LARAINE NEWMAN (1974-75) I had just graduated high school. I had been away to Paris, studying mime with Marcel Marceau. I came back, I spent three months at CalArts and hated it. My sister told me about this workshop.
TRACY NEWMAN I knew she was funny, but I had no idea how funny in front of other people.
AUSTIN We started doing shows at Santa Monica and Western, the Oxford Theater. We did it every weekend. Everybody in Hollywood, it seems, came to those shows.
LARAINE NEWMAN New people started being in the company, who became directors and writers in Hollywood: Bill Steinkellner and Cherie Steinkellner, who went on to run Cheers. Tom Maxwell ran Just Shoot Me!
TOM MAXWELL (CREATIVE DIRECTOR, 1977-89) I was in film school at USC and saw this flyer for an improvisational workshop. I met my writing partner there, I met my wife there. I stayed 17 years.
AUSTIN I told Larraine, "Go home and write three monologues in three different characters, bring them back tomorrow, and if they're good enough I'll put them in the show." So she comes back 24 hours later with three complete, brilliantly written and memorized monologues. Those were the three monologues that got her Saturday Night Live.
LARRAINE NEWMAN The monologue that I wrote -- "Sheri, the Valley Girl" -- ended up in the Godfather therapy scene [on SNL].
AUSTIN Just before Saturday Night Live, Lily Tomlin did a special called Lily , which won a ton of Emmys.
TRACY NEWMAN She used about seven people from The Groundlings in that.
AUSTIN One of the producers [of the special] was Lorne Michaels. And I directed some of it. Lorne and Lily hired Larraine to be featured on the show. After that, Lorne brought her into the original cast of SNL. Lorne asked me to direct the first season. There were a million reasons why I turned him down: Had I split, there would have been no Groundlings, and none of those people who are famous from The Groundlings would have been famous.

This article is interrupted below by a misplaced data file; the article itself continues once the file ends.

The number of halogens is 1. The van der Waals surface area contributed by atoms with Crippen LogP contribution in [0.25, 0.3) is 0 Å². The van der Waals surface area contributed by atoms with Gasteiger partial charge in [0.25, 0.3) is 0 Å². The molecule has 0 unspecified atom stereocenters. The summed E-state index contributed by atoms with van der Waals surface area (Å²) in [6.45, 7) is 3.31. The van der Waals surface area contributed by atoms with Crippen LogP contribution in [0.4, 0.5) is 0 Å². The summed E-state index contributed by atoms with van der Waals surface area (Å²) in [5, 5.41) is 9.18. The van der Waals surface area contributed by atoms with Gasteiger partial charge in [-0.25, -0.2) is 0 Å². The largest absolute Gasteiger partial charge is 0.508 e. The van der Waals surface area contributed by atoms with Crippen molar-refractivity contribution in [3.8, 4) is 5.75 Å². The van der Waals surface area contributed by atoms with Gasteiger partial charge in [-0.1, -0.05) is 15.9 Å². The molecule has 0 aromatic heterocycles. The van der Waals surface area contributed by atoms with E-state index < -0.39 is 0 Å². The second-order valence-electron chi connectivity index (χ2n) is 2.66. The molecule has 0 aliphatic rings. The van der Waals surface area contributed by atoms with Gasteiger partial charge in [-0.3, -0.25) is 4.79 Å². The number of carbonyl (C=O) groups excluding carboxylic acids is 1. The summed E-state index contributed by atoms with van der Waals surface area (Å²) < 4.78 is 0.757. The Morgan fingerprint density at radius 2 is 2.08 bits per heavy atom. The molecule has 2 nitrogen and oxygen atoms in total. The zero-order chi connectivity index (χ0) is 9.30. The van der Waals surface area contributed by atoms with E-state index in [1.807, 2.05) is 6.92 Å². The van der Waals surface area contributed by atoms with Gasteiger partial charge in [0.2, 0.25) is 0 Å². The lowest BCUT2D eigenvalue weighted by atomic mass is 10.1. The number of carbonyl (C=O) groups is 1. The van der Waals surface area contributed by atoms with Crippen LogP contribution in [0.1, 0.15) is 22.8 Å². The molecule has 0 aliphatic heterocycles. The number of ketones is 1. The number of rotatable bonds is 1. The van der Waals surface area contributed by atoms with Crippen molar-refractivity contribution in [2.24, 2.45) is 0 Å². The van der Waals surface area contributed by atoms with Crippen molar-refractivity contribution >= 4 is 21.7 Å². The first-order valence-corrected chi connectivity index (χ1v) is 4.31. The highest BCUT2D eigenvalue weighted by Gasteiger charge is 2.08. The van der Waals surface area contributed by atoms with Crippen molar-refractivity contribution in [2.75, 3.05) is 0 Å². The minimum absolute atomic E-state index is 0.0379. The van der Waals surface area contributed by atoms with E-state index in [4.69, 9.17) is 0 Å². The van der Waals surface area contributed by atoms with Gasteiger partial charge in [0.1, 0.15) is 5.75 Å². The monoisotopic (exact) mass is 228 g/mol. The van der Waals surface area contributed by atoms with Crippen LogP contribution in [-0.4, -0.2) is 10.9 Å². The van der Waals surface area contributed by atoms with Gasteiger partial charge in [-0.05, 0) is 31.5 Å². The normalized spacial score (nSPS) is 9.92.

TRACY NEWMAN So Larraine packed up her costumes and drove across country with her boyfriend -- and the minute she got to New York, all her costumes were stolen.
LARAINE NEWMAN Lorne told me it would be a cross between Monty Python and 60 Minutes, and I had never heard of Monty Python -- but I acted like I did. It sounded like it would be fun. I had no idea what I was doing.
AUSTIN I started crying. I mean I literally had tears in my eyes when Lorne said he was taking Larraine. I was very close to her, and she was my kid in a way. And he said, "Gary, let me tell you something, Larraine is going to become a huge star and she's going to pay you back one way or the other."
TRACY NEWMAN Back then, a lot of people in The Groundlings were already working, like Archie [Hahn] and Liberty [Williams] -- Liberty was in commercials and playing Rhoda's sister on The Mary Tyler Moore Show. Lorne was interested in her, too, and Archie, but why would they go to New York to do something where it may not succeed when they were already making a fortune out here?